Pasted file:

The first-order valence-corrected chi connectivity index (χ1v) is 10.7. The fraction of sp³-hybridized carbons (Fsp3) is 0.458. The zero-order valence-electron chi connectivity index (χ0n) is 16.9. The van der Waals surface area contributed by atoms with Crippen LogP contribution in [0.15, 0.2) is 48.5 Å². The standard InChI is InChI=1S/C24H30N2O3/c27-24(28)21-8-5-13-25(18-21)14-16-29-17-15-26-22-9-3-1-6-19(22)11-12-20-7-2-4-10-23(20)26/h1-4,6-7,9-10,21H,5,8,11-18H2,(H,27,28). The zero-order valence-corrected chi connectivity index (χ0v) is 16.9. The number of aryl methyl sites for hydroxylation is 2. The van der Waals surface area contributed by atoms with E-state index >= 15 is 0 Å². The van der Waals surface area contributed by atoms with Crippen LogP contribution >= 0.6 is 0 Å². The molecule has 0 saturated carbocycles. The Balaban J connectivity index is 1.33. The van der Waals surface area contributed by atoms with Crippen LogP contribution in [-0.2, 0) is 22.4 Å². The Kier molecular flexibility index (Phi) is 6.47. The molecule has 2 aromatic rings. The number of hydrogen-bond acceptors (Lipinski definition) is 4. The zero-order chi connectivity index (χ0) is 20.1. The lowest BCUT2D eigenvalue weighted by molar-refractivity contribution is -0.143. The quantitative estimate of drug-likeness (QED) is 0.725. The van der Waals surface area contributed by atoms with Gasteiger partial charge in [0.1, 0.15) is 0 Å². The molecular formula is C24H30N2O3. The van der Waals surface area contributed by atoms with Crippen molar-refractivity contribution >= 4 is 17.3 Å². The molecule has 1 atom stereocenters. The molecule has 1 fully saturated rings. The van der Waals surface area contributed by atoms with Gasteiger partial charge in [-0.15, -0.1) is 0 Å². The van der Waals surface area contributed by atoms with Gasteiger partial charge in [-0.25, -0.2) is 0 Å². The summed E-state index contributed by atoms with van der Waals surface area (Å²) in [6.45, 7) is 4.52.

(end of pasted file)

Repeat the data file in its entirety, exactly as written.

The first-order valence-corrected chi connectivity index (χ1v) is 10.7. The fraction of sp³-hybridized carbons (Fsp3) is 0.458. The zero-order valence-electron chi connectivity index (χ0n) is 16.9. The van der Waals surface area contributed by atoms with Crippen LogP contribution in [0.15, 0.2) is 48.5 Å². The standard InChI is InChI=1S/C24H30N2O3/c27-24(28)21-8-5-13-25(18-21)14-16-29-17-15-26-22-9-3-1-6-19(22)11-12-20-7-2-4-10-23(20)26/h1-4,6-7,9-10,21H,5,8,11-18H2,(H,27,28). The zero-order valence-corrected chi connectivity index (χ0v) is 16.9. The number of aryl methyl sites for hydroxylation is 2. The van der Waals surface area contributed by atoms with E-state index >= 15 is 0 Å². The van der Waals surface area contributed by atoms with Crippen LogP contribution >= 0.6 is 0 Å². The molecule has 0 saturated carbocycles. The Balaban J connectivity index is 1.33. The van der Waals surface area contributed by atoms with Crippen LogP contribution in [-0.2, 0) is 22.4 Å². The Kier molecular flexibility index (Phi) is 6.47. The molecule has 2 aromatic rings. The number of hydrogen-bond acceptors (Lipinski definition) is 4. The zero-order chi connectivity index (χ0) is 20.1. The lowest BCUT2D eigenvalue weighted by molar-refractivity contribution is -0.143. The quantitative estimate of drug-likeness (QED) is 0.725. The van der Waals surface area contributed by atoms with Gasteiger partial charge in [0.1, 0.15) is 0 Å². The molecular formula is C24H30N2O3. The van der Waals surface area contributed by atoms with Crippen molar-refractivity contribution >= 4 is 17.3 Å². The molecule has 1 atom stereocenters. The molecule has 1 fully saturated rings. The van der Waals surface area contributed by atoms with Gasteiger partial charge in [-0.15, -0.1) is 0 Å². The van der Waals surface area contributed by atoms with Gasteiger partial charge in [-0.25, -0.2) is 0 Å². The summed E-state index contributed by atoms with van der Waals surface area (Å²) in [6.45, 7) is 4.52.